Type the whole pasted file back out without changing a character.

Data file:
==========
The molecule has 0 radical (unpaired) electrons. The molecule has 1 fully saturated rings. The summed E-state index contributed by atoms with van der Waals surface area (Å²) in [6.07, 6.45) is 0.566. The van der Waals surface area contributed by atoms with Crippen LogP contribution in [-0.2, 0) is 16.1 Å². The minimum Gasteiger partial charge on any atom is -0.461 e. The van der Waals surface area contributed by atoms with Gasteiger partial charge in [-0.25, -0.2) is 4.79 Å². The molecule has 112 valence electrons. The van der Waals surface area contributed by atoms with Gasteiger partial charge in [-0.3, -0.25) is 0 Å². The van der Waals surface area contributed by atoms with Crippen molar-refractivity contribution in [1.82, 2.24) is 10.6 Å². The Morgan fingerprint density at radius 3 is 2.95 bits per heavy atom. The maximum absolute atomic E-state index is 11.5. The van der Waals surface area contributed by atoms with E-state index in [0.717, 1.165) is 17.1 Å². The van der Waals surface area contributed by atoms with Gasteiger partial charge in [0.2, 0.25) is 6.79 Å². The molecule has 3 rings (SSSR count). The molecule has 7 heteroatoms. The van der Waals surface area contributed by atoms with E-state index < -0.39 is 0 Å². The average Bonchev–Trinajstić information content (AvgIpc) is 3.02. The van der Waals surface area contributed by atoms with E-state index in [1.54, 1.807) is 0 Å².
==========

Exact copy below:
The molecule has 0 radical (unpaired) electrons. The molecule has 1 fully saturated rings. The summed E-state index contributed by atoms with van der Waals surface area (Å²) in [6.07, 6.45) is 0.566. The van der Waals surface area contributed by atoms with Crippen LogP contribution in [-0.2, 0) is 16.1 Å². The minimum Gasteiger partial charge on any atom is -0.461 e. The van der Waals surface area contributed by atoms with Gasteiger partial charge in [-0.25, -0.2) is 4.79 Å². The molecule has 112 valence electrons. The van der Waals surface area contributed by atoms with Gasteiger partial charge in [-0.3, -0.25) is 0 Å². The van der Waals surface area contributed by atoms with Crippen molar-refractivity contribution in [1.82, 2.24) is 10.6 Å². The Morgan fingerprint density at radius 3 is 2.95 bits per heavy atom. The maximum absolute atomic E-state index is 11.5. The van der Waals surface area contributed by atoms with E-state index in [0.717, 1.165) is 17.1 Å². The van der Waals surface area contributed by atoms with Gasteiger partial charge in [0.2, 0.25) is 6.79 Å². The molecule has 3 rings (SSSR count). The molecule has 7 heteroatoms. The van der Waals surface area contributed by atoms with E-state index < -0.39 is 0 Å². The average Bonchev–Trinajstić information content (AvgIpc) is 3.02. The van der Waals surface area contributed by atoms with E-state index in [1.54, 1.807) is 0 Å².